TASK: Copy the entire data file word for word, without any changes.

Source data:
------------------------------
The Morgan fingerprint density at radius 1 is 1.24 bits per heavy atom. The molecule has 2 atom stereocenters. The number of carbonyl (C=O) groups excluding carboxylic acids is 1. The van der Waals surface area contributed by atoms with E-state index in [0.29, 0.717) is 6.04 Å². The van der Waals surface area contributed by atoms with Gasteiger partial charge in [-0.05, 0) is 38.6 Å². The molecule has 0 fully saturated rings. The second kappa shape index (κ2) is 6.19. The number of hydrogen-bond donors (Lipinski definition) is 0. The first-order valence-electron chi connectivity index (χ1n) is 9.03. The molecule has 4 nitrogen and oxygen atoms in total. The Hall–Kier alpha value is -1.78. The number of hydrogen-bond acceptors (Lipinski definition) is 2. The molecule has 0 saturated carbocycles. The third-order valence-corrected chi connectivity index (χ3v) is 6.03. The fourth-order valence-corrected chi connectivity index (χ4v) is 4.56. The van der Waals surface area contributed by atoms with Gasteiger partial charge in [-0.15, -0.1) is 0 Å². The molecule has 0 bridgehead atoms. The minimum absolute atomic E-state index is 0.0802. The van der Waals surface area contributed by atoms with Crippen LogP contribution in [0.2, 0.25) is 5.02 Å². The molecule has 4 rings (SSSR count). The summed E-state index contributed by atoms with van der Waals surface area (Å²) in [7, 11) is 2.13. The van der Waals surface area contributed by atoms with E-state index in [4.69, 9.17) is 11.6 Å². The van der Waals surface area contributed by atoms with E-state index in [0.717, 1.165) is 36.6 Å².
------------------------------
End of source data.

The Morgan fingerprint density at radius 1 is 1.24 bits per heavy atom. The molecule has 2 atom stereocenters. The number of carbonyl (C=O) groups excluding carboxylic acids is 1. The van der Waals surface area contributed by atoms with E-state index in [0.29, 0.717) is 6.04 Å². The van der Waals surface area contributed by atoms with Gasteiger partial charge in [-0.05, 0) is 38.6 Å². The molecule has 0 fully saturated rings. The second kappa shape index (κ2) is 6.19. The number of hydrogen-bond donors (Lipinski definition) is 0. The first-order valence-electron chi connectivity index (χ1n) is 9.03. The molecule has 4 nitrogen and oxygen atoms in total. The Hall–Kier alpha value is -1.78. The number of hydrogen-bond acceptors (Lipinski definition) is 2. The molecule has 0 saturated carbocycles. The third-order valence-corrected chi connectivity index (χ3v) is 6.03. The fourth-order valence-corrected chi connectivity index (χ4v) is 4.56. The van der Waals surface area contributed by atoms with Gasteiger partial charge in [-0.15, -0.1) is 0 Å². The molecule has 0 bridgehead atoms. The minimum absolute atomic E-state index is 0.0802. The van der Waals surface area contributed by atoms with Crippen LogP contribution in [0.2, 0.25) is 5.02 Å². The molecule has 4 rings (SSSR count). The summed E-state index contributed by atoms with van der Waals surface area (Å²) in [7, 11) is 2.13. The van der Waals surface area contributed by atoms with E-state index in [4.69, 9.17) is 11.6 Å². The van der Waals surface area contributed by atoms with E-state index in [0.717, 1.165) is 36.6 Å².